Touring Sustainable Dairies in Sonoma County

Renati Dairy: Innovative Manure Management

At Renati Dairy, the first stop on the tour, we heard from Denny Renati and his nephew Ty about their third-generation farm which produces organic milk from cows pastured on beautiful rolling hills outside of Petaluma. Ty successfully applied for an AMMP grant a few years ago in order to upgrade their manure management system and reduce methane emissions.

Rather than using water to flush their stalls, they now scrape the manure into collection pits where two aerators oxygenate the slurry and minimize methane off-gassing. They use a simple auger solid separator to remove manure from the liquid waste stream and reuse the water. The solids are dried and composted and usedas healthy bedding for their cows, reducing costs and greatly decreasing the truckloads of rice hulls coming from the Sacramento Valley that they used to import for bedding. The Renati’s plan to pursue a grant from the Healthy Soils Program to help pay for applying the compost to their grazing land.

Auger solid separator used to remove manure from the liquid waste stream which allows the water to be reused.

“We took advantage of the AMMP funding to become more economically efficient and sustainable. Without it, we never could have afforded the improvements.”  – Ty Renati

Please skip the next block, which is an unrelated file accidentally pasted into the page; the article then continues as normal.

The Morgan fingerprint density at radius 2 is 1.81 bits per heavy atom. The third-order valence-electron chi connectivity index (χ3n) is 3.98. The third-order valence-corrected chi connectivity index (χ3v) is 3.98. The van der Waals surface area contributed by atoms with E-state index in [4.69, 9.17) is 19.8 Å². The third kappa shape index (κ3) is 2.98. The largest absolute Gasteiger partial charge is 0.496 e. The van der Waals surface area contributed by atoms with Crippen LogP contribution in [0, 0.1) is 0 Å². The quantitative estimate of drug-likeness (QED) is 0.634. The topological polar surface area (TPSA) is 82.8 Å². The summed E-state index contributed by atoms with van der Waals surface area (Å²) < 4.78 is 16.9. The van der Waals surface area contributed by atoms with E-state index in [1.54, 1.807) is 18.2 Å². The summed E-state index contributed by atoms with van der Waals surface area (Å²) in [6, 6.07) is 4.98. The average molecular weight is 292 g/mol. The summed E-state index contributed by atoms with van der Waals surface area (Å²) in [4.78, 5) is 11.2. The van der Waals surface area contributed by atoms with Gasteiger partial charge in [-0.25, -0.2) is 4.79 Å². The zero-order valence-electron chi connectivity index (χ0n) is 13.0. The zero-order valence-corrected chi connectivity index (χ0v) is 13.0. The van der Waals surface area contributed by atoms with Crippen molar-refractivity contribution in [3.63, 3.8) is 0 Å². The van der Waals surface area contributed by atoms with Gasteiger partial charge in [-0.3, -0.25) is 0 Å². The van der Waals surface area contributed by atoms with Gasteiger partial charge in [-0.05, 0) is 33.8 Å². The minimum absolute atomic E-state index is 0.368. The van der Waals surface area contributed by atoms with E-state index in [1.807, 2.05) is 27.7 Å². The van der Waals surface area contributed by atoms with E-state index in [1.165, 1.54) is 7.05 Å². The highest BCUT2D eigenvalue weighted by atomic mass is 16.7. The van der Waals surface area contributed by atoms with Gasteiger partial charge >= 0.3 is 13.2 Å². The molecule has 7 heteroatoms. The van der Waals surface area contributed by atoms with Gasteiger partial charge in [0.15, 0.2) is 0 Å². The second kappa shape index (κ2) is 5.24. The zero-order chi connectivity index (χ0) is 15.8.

Triple C Dairy: Year-Round Composting

At Triple C Dairy, just off Highway 101 north of Petaluma, we were joined by a few other dairy producers and had a tour from Bob Camozzi and his nephew Blake. They have a similar solid separator as the Renati’s. Bob Camozzi used AMMP funding to build a covered barn to help compost the manure solids year round, something they couldn’t previously do during the rainy season because the compost would have been too wet. They are applying compost to their pastures where they’ve seen improvement in soil health and pasture fertility as well as the ability of the soil to absorb water during the winter rains. Composted manure also minimizes the leaching of nitrates into groundwater.